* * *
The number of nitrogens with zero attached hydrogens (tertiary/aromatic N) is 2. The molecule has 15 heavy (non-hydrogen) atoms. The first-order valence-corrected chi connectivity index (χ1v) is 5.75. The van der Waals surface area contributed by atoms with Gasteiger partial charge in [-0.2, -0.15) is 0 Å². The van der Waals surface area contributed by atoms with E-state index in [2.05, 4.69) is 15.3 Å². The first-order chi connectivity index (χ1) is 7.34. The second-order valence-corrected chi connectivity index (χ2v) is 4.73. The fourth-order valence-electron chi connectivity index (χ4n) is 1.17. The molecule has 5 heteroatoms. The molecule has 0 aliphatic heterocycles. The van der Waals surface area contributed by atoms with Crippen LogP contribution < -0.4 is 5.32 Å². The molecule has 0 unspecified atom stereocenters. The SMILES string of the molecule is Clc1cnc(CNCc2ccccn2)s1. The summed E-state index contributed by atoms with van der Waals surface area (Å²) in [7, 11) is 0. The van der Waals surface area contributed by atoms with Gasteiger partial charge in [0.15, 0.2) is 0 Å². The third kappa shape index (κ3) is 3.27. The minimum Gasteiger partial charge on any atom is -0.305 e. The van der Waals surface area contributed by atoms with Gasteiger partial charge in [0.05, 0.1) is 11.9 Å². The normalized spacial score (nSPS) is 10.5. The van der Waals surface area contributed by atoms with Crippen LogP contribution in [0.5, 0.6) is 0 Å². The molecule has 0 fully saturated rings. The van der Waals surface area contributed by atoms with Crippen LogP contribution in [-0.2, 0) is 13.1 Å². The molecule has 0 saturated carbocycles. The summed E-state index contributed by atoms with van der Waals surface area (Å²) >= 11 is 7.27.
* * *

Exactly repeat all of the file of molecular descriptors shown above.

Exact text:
The number of nitrogens with zero attached hydrogens (tertiary/aromatic N) is 2. The molecule has 15 heavy (non-hydrogen) atoms. The first-order valence-corrected chi connectivity index (χ1v) is 5.75. The van der Waals surface area contributed by atoms with Gasteiger partial charge in [-0.2, -0.15) is 0 Å². The van der Waals surface area contributed by atoms with E-state index in [2.05, 4.69) is 15.3 Å². The first-order chi connectivity index (χ1) is 7.34. The second-order valence-corrected chi connectivity index (χ2v) is 4.73. The fourth-order valence-electron chi connectivity index (χ4n) is 1.17. The molecule has 5 heteroatoms. The molecule has 0 aliphatic heterocycles. The van der Waals surface area contributed by atoms with Crippen LogP contribution < -0.4 is 5.32 Å². The molecule has 0 unspecified atom stereocenters. The SMILES string of the molecule is Clc1cnc(CNCc2ccccn2)s1. The summed E-state index contributed by atoms with van der Waals surface area (Å²) in [7, 11) is 0. The van der Waals surface area contributed by atoms with Gasteiger partial charge in [0.15, 0.2) is 0 Å². The third kappa shape index (κ3) is 3.27. The minimum Gasteiger partial charge on any atom is -0.305 e. The van der Waals surface area contributed by atoms with Gasteiger partial charge in [0.05, 0.1) is 11.9 Å². The normalized spacial score (nSPS) is 10.5. The van der Waals surface area contributed by atoms with Crippen LogP contribution in [0.5, 0.6) is 0 Å². The molecule has 0 fully saturated rings. The van der Waals surface area contributed by atoms with Crippen LogP contribution in [-0.2, 0) is 13.1 Å². The molecule has 0 saturated carbocycles. The summed E-state index contributed by atoms with van der Waals surface area (Å²) >= 11 is 7.27.